After being heavily shelled during the 1990s conflict that split the former Yugoslavia, Croatia's historic Adriatic town of Dubrovnik is under threat again - this time by the decay of its cultural heritage.
Croatian historians and students have taken up the cause to save their town, urging the UN to come to the rescue of its rotten palaces, ports and cathedrals. The threat was underlined last month when a large storm caused extensive damage to the town's old port.
One of the oldest pillars in the city, dating back to 15th Century, is cracking up from corrosion. Historians, supported by hundreds of students across the country, accuse both the Croatian Government and local authorities of doing too little to safeguard the city's heritage.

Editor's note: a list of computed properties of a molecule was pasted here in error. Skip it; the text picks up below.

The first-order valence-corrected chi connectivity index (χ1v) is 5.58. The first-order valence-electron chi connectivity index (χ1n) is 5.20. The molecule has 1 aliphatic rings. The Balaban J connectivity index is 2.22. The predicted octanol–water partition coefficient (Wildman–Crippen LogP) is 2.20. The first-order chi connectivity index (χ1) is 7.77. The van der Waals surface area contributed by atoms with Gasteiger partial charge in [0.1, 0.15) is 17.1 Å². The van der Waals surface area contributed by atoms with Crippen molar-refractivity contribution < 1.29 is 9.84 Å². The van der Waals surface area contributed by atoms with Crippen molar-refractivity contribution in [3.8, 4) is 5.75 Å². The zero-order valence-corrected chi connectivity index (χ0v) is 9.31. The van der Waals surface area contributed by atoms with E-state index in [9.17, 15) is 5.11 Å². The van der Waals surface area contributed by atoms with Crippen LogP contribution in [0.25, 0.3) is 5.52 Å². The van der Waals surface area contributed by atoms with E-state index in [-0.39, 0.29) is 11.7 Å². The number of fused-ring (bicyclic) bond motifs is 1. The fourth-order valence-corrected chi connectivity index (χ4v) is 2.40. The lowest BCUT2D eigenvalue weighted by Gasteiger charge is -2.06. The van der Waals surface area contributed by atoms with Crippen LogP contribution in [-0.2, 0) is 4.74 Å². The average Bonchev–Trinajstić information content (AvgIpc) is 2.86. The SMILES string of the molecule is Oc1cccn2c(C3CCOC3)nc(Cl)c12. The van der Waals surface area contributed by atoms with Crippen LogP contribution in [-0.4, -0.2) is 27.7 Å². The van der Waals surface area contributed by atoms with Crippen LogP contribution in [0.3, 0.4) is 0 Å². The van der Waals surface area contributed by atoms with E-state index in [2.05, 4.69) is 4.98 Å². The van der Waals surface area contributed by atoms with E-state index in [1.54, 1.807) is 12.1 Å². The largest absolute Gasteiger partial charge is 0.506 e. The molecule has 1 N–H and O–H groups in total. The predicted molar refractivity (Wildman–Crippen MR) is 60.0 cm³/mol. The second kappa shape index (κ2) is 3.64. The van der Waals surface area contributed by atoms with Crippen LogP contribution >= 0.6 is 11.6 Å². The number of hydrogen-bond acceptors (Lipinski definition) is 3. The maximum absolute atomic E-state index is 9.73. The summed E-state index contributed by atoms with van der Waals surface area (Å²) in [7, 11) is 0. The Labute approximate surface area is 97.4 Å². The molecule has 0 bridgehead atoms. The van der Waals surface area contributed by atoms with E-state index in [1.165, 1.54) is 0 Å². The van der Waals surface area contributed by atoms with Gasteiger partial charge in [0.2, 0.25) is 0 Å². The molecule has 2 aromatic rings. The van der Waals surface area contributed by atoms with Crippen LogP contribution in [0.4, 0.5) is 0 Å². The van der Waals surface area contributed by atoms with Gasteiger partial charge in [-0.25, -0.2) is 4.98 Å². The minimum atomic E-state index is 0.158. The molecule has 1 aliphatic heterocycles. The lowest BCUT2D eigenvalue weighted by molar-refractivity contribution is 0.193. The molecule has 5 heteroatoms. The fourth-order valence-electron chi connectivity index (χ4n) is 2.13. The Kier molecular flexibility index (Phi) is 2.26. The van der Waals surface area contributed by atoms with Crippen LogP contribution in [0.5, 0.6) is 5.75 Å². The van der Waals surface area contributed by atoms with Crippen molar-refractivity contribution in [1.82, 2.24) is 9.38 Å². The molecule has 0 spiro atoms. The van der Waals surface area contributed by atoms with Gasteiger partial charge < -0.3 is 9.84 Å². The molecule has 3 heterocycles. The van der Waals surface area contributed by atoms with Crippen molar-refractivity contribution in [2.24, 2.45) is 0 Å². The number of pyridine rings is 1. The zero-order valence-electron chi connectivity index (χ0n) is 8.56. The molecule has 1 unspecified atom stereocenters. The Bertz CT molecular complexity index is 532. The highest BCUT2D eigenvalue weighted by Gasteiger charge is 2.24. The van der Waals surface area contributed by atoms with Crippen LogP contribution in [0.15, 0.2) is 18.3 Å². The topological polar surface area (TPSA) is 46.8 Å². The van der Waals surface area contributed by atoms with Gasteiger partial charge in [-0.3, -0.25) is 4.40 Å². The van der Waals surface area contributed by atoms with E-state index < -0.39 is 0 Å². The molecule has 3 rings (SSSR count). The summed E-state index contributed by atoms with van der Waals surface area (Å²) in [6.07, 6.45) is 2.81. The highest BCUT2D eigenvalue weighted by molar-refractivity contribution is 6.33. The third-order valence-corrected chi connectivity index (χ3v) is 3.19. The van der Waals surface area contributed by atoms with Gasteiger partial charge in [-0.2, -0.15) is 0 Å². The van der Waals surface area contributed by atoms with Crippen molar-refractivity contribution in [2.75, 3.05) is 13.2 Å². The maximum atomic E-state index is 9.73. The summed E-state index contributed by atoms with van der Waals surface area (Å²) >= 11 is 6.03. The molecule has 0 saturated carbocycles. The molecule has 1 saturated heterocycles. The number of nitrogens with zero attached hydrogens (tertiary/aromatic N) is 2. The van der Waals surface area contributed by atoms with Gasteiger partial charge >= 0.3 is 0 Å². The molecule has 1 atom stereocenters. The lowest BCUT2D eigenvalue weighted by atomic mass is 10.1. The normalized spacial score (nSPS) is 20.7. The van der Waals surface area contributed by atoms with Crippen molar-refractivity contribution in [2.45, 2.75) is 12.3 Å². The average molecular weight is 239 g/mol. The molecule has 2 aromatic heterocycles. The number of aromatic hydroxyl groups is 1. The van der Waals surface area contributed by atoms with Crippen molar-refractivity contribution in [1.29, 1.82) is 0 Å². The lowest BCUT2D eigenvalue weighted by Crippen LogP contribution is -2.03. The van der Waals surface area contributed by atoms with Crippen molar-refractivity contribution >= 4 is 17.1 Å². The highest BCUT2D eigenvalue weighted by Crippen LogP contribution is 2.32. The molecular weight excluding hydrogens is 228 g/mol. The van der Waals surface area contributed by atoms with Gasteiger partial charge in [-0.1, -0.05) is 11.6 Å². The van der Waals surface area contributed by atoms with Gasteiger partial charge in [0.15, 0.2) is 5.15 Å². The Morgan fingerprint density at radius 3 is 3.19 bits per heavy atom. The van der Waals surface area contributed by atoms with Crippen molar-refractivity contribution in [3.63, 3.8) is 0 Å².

They say their appeal to the United Nations Educational Scientific and Cultural Organisation (Unesco) is Dubrovnik's only chance of survival. During the war, Unesco urged the Yugoslav authorities to stop the shelling of the town. The UN's International Criminal Tribunal in the Hague later included the destruction of historic monuments in its 16-count indictment relating to attacks on Dubrovnik. The problem now is partly the result of political wrangling, the historians say, which results in neglect.
Dubrovnik became an important Mediterranean sea power in the 13th Century. Although severely damaged by an earthquake in 1667, it managed to preserve its beautiful Gothic, Renaissance and Baroque churches, monasteries, palaces and fountains.
One of Croatia's main sources of income is tourism, in which Dubrovnik, with its famous historic white-stone architecture, plays a key role. But decay and erosion could jeopardise Dubrovnik's reputation as first-class tourist destination and - experts say - even its place on Unesco's list of World Heritage Sites.